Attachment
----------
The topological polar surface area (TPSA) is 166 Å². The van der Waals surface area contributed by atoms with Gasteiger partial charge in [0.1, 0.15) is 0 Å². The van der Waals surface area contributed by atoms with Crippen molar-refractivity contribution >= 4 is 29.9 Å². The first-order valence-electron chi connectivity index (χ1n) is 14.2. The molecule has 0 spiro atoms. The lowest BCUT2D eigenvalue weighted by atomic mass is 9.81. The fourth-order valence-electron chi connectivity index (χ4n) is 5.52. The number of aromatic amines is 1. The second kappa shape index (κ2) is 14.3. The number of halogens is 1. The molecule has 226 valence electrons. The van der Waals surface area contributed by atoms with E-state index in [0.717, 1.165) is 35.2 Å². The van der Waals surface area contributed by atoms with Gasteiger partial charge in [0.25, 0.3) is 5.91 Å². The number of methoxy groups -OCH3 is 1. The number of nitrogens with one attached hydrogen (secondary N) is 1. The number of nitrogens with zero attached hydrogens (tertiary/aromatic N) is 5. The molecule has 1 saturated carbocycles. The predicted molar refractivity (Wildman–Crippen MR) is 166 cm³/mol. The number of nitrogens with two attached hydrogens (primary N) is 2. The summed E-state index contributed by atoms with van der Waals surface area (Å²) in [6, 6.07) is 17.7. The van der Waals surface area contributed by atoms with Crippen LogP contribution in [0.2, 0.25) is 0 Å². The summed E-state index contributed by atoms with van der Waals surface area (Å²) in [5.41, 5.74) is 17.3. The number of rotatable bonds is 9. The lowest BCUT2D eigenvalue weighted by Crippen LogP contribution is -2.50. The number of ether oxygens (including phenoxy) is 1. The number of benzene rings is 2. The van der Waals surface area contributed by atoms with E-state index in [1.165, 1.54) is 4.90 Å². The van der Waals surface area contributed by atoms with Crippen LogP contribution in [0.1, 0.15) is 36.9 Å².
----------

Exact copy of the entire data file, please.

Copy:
The topological polar surface area (TPSA) is 166 Å². The van der Waals surface area contributed by atoms with Gasteiger partial charge in [0.1, 0.15) is 0 Å². The van der Waals surface area contributed by atoms with Crippen molar-refractivity contribution >= 4 is 29.9 Å². The first-order valence-electron chi connectivity index (χ1n) is 14.2. The molecule has 0 spiro atoms. The lowest BCUT2D eigenvalue weighted by atomic mass is 9.81. The fourth-order valence-electron chi connectivity index (χ4n) is 5.52. The number of aromatic amines is 1. The second kappa shape index (κ2) is 14.3. The number of halogens is 1. The molecule has 226 valence electrons. The van der Waals surface area contributed by atoms with E-state index in [0.717, 1.165) is 35.2 Å². The van der Waals surface area contributed by atoms with Gasteiger partial charge in [0.25, 0.3) is 5.91 Å². The number of methoxy groups -OCH3 is 1. The number of nitrogens with one attached hydrogen (secondary N) is 1. The number of nitrogens with zero attached hydrogens (tertiary/aromatic N) is 5. The molecule has 1 saturated carbocycles. The predicted molar refractivity (Wildman–Crippen MR) is 166 cm³/mol. The number of nitrogens with two attached hydrogens (primary N) is 2. The summed E-state index contributed by atoms with van der Waals surface area (Å²) in [6, 6.07) is 17.7. The van der Waals surface area contributed by atoms with Crippen LogP contribution in [0.2, 0.25) is 0 Å². The summed E-state index contributed by atoms with van der Waals surface area (Å²) in [5.41, 5.74) is 17.3. The number of rotatable bonds is 9. The lowest BCUT2D eigenvalue weighted by Crippen LogP contribution is -2.50. The number of ether oxygens (including phenoxy) is 1. The number of benzene rings is 2. The van der Waals surface area contributed by atoms with E-state index in [1.165, 1.54) is 4.90 Å². The van der Waals surface area contributed by atoms with Crippen LogP contribution in [0.1, 0.15) is 36.9 Å².